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Thy mercies never shall remove,
Thy Nature, and Thy Name, is Love!

The Sun of Righteousness on me

Hath rose, with healing in His wings;
Withered my nature's strength, from Thee
My soul its life and succour brings;
My help is all laid up above;
Thy Nature, and Thy Name, is Love.

Contented now upon my thigh

I halt, till life's short journey end; All helplessness, all weakness, I

On Thee alone for strength depend; Nor have I power from Thee to move; Thy Nature, and Thy Name, is Love.

Lame as I am, I take the prey,

Hell, earth, and sin, with ease o'ercome;

I leap for joy, pursue my way,

And as a bounding hart fly home!
Through all eternity to prove,
Thy Nature and Thy Name is Love!

CATHOLIC LOVE.

Weary of all this wordy strife,

These notions, forms, and modes, and names, To Thee, the Way, the Truth, the Life,

Whose love my simple heart inflames,
Divinely taught, at last I fly,
With Thee, and Thine to live, and die.

Forth from the midst of Babel brought,

Parties and sects I cast behind;
Enlarged my heart, and free my thought,
Where'er the latent truth I find,
The latent truth with joy to own,
And bow to Jesu's name alone.

Redeem'd by Thine almighty grace,
I taste my glorious liberty,
With open arms the world embrace,

But cleave to those who cleave to Thee; But only in Thy saints delight,

Who walk with God in purest white.

One with the little flock I rest,

The members sound who hold the Head; The chosen few, with pardon blest,

And by the anointing Spirit led Into the mind that was in Thee, Into the depths of Deity.

My brethren, friends, and kinsmen these,
Who do my heavenly Father's will;
Who aim at perfect holiness,

And all Thy counsels to fulfil,
Athirst to be whate'er Thou art,
And love their God with all their heart.

For these, howe'er in flesh disjoin'd,

Where'er dispersed o'er earth abroad, Unfeigned unbounded love I find,

And constant as the life of God; Fountain of life, from thence it sprung, As pure, as even, and as strong.

Joined to the hidden church unknown
In this sure bond of perfectness,
Obscurely safe, I dwell alone,

And glory in the uniting grace,
To me, to each believer given,
To all thy saints in earth and heaven.

[graphic]

JOHN WESLEY.

AN HYMN FOR SERIOUSNESS.

Thou God of glorious majesty,
To Thee against myself, to Thee

A worm of earth I cry,
An half-awakened child of man,
An heir of endless bliss or pain,
A sinner born to die.

Lo! on a narrow neck of land,
"Twixt two unbounded seas I stand
Secure, insensible:1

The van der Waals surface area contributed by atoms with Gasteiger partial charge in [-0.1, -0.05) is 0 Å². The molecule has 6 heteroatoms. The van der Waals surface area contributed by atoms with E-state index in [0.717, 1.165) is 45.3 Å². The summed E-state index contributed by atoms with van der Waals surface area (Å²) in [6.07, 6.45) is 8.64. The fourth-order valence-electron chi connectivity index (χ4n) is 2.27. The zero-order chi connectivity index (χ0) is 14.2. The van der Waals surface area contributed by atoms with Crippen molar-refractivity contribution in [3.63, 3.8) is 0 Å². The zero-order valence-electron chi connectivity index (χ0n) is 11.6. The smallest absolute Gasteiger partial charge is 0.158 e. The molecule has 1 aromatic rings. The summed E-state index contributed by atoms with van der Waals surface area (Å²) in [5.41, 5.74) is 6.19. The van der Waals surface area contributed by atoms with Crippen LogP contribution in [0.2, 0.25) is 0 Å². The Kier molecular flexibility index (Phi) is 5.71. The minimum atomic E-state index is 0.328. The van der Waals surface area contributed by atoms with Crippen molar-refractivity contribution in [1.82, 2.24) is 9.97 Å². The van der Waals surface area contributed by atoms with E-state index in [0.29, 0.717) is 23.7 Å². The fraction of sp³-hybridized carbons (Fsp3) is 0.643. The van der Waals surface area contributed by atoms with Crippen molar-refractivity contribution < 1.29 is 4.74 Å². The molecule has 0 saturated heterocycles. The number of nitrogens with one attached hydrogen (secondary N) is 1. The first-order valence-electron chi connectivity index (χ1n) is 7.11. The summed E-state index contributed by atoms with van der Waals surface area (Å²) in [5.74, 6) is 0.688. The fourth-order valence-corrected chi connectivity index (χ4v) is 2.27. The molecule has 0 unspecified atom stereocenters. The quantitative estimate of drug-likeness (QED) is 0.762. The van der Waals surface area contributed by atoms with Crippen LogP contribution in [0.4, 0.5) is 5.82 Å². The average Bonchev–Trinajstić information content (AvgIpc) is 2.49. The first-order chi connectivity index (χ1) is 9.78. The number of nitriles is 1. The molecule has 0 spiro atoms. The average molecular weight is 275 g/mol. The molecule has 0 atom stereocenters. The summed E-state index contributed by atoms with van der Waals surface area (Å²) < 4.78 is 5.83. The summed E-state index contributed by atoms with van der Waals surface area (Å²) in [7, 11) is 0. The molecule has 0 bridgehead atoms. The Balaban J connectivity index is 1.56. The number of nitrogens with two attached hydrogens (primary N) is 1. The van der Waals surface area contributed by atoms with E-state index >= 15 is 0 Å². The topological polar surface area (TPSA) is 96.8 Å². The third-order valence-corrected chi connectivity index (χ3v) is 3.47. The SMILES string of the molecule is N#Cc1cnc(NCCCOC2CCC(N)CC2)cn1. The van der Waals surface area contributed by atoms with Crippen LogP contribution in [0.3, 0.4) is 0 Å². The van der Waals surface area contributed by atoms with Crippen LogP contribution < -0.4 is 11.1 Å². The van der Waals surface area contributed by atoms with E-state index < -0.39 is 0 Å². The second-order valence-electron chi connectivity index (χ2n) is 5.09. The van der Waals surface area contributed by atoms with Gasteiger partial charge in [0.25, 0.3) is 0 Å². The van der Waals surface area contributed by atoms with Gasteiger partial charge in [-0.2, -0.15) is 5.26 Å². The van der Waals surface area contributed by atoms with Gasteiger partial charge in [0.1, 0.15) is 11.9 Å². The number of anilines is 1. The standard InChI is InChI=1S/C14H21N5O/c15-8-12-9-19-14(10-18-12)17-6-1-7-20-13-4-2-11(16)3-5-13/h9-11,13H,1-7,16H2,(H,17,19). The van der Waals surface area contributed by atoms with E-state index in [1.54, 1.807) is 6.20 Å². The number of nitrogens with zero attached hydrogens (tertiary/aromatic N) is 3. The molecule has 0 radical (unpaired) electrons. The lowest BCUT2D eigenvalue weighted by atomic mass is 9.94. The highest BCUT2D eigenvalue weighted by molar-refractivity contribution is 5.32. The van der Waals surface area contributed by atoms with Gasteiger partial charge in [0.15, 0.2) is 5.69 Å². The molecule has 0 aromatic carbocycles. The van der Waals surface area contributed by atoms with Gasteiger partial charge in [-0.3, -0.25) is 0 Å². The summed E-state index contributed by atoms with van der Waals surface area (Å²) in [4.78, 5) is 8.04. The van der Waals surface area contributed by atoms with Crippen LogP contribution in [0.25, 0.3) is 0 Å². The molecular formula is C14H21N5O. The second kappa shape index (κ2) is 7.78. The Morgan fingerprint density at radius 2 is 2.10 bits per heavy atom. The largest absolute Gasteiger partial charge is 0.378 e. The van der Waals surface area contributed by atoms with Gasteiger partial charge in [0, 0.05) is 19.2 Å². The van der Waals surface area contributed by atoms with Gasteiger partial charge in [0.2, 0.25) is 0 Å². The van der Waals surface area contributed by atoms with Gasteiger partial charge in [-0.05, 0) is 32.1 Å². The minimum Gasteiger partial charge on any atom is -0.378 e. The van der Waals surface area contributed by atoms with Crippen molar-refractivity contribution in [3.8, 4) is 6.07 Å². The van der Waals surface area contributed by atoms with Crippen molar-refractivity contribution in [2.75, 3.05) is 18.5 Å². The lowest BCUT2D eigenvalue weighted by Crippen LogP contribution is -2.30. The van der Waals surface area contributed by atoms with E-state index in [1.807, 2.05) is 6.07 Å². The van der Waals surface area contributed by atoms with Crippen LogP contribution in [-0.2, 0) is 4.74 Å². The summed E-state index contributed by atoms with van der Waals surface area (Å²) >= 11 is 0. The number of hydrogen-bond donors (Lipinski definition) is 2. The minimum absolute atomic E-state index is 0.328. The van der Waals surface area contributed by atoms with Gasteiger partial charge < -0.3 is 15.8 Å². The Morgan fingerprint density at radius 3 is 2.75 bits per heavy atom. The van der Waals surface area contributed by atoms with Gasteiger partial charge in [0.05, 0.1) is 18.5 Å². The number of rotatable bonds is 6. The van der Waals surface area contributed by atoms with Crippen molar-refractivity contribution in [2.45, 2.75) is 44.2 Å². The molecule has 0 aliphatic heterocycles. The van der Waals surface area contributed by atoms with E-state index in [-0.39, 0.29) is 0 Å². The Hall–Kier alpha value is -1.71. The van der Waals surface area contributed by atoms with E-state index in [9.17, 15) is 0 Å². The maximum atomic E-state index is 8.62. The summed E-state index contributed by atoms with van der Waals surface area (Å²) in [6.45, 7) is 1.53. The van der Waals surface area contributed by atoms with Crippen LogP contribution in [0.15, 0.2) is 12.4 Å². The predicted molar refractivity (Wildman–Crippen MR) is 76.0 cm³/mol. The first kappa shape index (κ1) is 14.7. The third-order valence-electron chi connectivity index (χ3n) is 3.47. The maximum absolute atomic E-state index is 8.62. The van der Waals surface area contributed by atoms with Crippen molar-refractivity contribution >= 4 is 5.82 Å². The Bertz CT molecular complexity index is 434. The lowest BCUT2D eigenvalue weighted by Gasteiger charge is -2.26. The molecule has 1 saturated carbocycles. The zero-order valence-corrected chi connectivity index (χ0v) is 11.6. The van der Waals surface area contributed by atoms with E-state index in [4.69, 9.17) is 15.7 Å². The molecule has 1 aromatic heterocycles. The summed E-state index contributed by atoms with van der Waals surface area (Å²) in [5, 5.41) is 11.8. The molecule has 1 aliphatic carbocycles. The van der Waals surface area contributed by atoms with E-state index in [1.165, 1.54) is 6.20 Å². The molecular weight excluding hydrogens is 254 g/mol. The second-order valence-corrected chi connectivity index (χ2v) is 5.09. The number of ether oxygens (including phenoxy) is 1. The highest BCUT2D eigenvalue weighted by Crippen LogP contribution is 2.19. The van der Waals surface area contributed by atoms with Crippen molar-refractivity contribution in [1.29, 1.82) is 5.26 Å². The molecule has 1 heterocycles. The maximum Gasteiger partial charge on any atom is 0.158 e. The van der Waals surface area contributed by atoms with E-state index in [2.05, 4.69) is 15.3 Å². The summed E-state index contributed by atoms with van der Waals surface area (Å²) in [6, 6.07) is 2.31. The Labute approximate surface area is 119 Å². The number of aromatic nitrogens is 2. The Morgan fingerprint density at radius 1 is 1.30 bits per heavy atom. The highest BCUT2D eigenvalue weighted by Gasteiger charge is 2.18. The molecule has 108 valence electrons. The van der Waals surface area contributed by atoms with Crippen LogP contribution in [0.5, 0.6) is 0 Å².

A point of life, a moment's space
Removes me to that heavenly place,
Or shuts me up in hell.

O God, mine inmost soul convert,
And deeply on my thoughtful heart
Eternal things impress,

Give me to feel their solemn weight,
And tremble on the brink of fate,
And wake to righteousness.

Before me place in dread array
The pomp of that tremendous day,

When Thou with clouds shalt come
To judge the nations at Thy bar:
And tell me, Lord, shall I be there
To meet a joyful doom?

1

Said to have been suggested by a rocky isthmus at the Land's End in Cornwall

Be this my one great business here,
With serious industry, and fear,

My future bliss to insure,
Thine utmost counsel to fulfil,
And suffer all Thy righteous will,
And to the end endure.

Then, Saviour, then my soul receive, Transported from the vale, to live

And reign with Thee above, Where faith is sweetly lost in sight, And hope in full supreme delight, And everlasting love.

WILLIAM SHENSTONE.

[SHENSTONE was born at the Leasowes, near Hales Owen in 1714: he died at the same place in 1763. In 1737, while still at Pembroke College, Oxford, he published some miscellaneous poems anonymously. The Judgment of Hercules appeared in 1741, The Schoolmistress next year. works, prose and verse, were published in 1764, the year after his death.]

His

Shenstone is our principal master of what may perhaps be called the artificial-natural style in poetry; and the somewhat lasting hold which some at least of his poems have taken on the popular ear is the best testimony that can be produced to his merit. It is very hard to shape any critical canons likely to pass muster nowadays, and yet capable of saving the bulk of his verse. But the first and second of his Pastoral Ballads always fix themselves in the memory of those who, possessing that faculty, are set in childhood to the not very grateful task of learning them; and on re-reading them years after, they do not wholly lose their charm, though the reader may be tempted rather to smile than to sympathise. The Schoolmistress, especially the charming passage here, as usually, given, has something of the same grace, so has the Dying Kid; while the poem on St. Valentine's Day would perhaps be the best of Shenstone's works but for some inexcusable negligences of expression which ten minutes study would have corrected. It is difficult to believe that Shenstone ever gave much study to his work, or that he possessed any critical faculty. His elegies, though not always devoid of music, are but dreary stuff, and his more ambitious poems still drearier. His attempts at the style of Prior and Gay are for the most part valueless. Yet when all this is discarded, 'My banks they are furnished with bees,' and a few other such things, obstinately recur to the memory and assert that their author after all was a poet. In the mixture of grace and pathos with a certain triviality, with much that is artificial, and with not a little that is downright foolish, Shenstone comes nearer to Goldsmith than to any other English author. His tenderness,

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